I had to take one last trip south, in part because my two older daughters begged me to after taking their sister last month. (Don't think they wanted to be outdone by a 7 year old...... ;-) )
I was glad we took the opportunity, the cottonwood trees were changing and the skies were blue. Perfect weather! I decided to go minimalist seeing as I have been to this area so much, so I left most of my lenses in the car and took only my Pentax SMC K 28mm f3.8 and my DFA 100mm f2.8 Macro into the slot. Didn't need the DFA 100 at all..... It was kind of fun to go back to the basics with manual focus and manual aperture control and check you metering etc...
Purists will likely think I have too many photos in this post. Feh, I say, FEH! I like 'em! All shots taken with the 28 unless noted otherwise. And no, no polarizer was used.
The cottonwood trees in the wash at the exit of the canyon always amaze me, how did they survive flash floods and grow and flourish. Amazing what mother nature can do.
These shots are quite different though taken just steps apart. I think the first is better composed.
I wonder how many people over how many years have walked this streambed, did ancient peoples thousands of years ago walk up these canyons and enjoy the beauty? Or were they reserved for more sacred rituals? Would they travel out of their way to see it like so many of us do?
The manifold shades of yellow/red at times almost overwhelm and yet to the observant eye are so varied as to astound the soul of those that get to see them.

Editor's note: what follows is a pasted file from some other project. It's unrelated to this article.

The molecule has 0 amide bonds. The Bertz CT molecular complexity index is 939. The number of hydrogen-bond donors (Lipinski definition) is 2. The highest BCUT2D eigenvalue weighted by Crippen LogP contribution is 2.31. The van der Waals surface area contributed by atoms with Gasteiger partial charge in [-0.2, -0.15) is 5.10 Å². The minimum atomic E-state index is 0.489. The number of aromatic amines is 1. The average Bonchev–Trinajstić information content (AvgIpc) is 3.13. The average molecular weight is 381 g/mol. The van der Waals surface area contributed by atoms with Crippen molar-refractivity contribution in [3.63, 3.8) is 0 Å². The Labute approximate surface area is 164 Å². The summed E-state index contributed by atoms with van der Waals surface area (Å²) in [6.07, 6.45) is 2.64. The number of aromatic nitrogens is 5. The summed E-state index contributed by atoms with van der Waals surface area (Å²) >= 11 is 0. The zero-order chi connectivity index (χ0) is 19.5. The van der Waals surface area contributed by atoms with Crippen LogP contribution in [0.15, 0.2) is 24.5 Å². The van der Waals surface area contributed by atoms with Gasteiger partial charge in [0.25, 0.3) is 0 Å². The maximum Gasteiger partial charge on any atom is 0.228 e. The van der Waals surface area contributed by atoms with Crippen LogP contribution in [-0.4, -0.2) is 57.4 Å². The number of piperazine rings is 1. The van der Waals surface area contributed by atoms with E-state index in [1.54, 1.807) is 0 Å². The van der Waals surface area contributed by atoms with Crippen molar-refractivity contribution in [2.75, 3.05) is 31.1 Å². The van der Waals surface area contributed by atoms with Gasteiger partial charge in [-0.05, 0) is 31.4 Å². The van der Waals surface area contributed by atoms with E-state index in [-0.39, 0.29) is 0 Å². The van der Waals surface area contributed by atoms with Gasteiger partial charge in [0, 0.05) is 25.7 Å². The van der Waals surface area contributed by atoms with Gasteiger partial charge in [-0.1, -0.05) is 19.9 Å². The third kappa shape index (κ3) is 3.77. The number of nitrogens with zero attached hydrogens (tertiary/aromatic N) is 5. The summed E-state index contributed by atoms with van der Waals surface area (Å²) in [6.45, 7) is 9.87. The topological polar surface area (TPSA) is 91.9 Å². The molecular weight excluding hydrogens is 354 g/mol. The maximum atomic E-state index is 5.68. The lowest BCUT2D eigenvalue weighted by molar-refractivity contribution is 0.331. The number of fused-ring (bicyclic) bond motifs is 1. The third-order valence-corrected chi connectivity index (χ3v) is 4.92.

The intricate interplay between the sedimentary rock and the weathering and wearing away of the surface by water and wind create fantastical beauty. Sometimes the shape or form is more important than the color of the rock. Monochrome emphasizes the textures of the tortured rock.
Heading into the bowels of the rock you look back to see from whence you came, eager to experience the darkness but hesitant to leave the light.
Millions of years of sediments compressed into a few short steps, walls of rocky swiss cheese allow you to view the time capsule.
Deep in the canyon some areas widen out, allowing you to see the secret fortresses of rock that tower over the deep crevasses. The sheer massiveness of the scene almost more than your mind can comprehend.
Exiting into the wash almost leaves you regretting the experience, yet relishing the secret locked in your memory knowing that you shall renew it again someday.
Always taking the scenic route when time allows, returning to Buckhorn Draw required no decision simply acquiescence to the lure of dirt roads and towering cliffs.
The changing leaves add to the melancholy feeling, knowing that my visits for the season are done, yet glorying in the change of the seasons that make it worth the trip.
The realization that you have indeed traveled such an austere and rugged landscape with such ease fills your mind with awe at the hardiness of those who have traveled the land before you, on foot, horseback, or even simply without air conditioning.....